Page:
What is the meaning of kirve in the Kurdish regions? How is this virtual relationship?
The kirve statute is not established only between Christians and Muslims. Today, this tradition is perpetuated mostly by Alevis and Yezidis.
How is the sense of this tradition for Alevi population ?
Minority and oppressed populations, appropriate more the function of kirvelik. Yezidis and Alevis are in the minority, they occupy a social position makes them more vulnerable to oppression. This mindset drives minority populations in developing a mechanism to better create links with other communities. During our research interviews, some Sunni clerics have even said that they did not give much importance to kirvelik. This is an Islamic ritual while a religious leader himself gives no such importance. That is, conversely, very important for the Alevis and Yezidis. It seems to me that this is beyond the religious, deeply linked to a social position. They are a minority in society and they are more interested than others to protect themselves.
About the sense that it covers concretely, we can talk about a double function. First, any marriage bond with the family of kirve is prohibited. From the moment the kirvelik relationship has developed between the two families, the members of these have absolute prohibition to marry. And it is endless, even for the fifth or seventh generation, the rule remains appropriate. This is a ban that applies to all members of the family forever. This means that the forbidden, somehow, has a regulatory function of social ties.
What is surprising is that the endogamous marriage is not prohibited in areas where kirve tradition is spread. Rather, it is a very common practice, even preferred by some families.
Yes, endogamy is widespread, but is prohibited within the nuclear family, between siblings. The link established by the kirvelik is not one we have with cousins, but that between a brother or sister. The prohibition of marriage therefore from that which exists in a sibling. Apart from that, yes, inbreeding is common. In my family, for example, it is even a tradition of marrying children's paternal uncle, it is only very recently that it has started to change. With the prohibition, kirvelik seems that so sets limits, when in reality it releases other codes by establishing a fraternal relationship.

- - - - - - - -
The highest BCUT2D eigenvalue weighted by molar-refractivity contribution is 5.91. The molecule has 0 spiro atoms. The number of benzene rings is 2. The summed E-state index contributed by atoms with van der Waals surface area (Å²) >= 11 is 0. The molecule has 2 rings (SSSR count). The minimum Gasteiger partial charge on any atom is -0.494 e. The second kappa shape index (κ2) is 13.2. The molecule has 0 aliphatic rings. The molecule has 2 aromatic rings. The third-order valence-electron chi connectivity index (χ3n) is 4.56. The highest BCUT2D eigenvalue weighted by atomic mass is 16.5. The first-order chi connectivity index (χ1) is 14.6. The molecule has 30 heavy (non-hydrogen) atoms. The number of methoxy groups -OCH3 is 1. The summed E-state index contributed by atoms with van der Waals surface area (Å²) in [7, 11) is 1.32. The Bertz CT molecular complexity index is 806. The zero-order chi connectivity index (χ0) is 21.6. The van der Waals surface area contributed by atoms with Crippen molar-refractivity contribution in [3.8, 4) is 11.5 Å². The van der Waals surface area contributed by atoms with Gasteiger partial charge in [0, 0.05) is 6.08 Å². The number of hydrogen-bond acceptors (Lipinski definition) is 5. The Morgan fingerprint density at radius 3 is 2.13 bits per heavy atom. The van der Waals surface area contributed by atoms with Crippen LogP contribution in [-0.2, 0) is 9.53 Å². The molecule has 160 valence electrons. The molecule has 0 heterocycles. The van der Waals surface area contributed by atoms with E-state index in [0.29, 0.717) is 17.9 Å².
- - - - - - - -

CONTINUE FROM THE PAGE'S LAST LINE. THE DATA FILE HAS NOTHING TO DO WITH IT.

Perhaps we can think in terms of degree of privacy, with private concepts (Mahrem) and public (namahrem)4. According to this concepts, when a man who is not a member of the family enters the house, he can’t see the women, while with kirve statute, the ban expires.
Yes, all the rules for external relations to the family cease to apply. It's just like in a family. It is obviously easier to approach a family member, male or female, with which it is known that every marriage is absolutely prohibited. Anyway we know that marriage is prohibited, it is a rule and it is not possible to override. There are also a series of stories, traditional songs and legends about it. Mahmut and Yezida of Murathan Mungan, Kirîvo sung by Şivan, or Sînanê Kirîv sung by Gülistan5 tell the same story: you can not marry the daughter or son of the family of kirve. We can fall in love, but a love that will lead nowhere.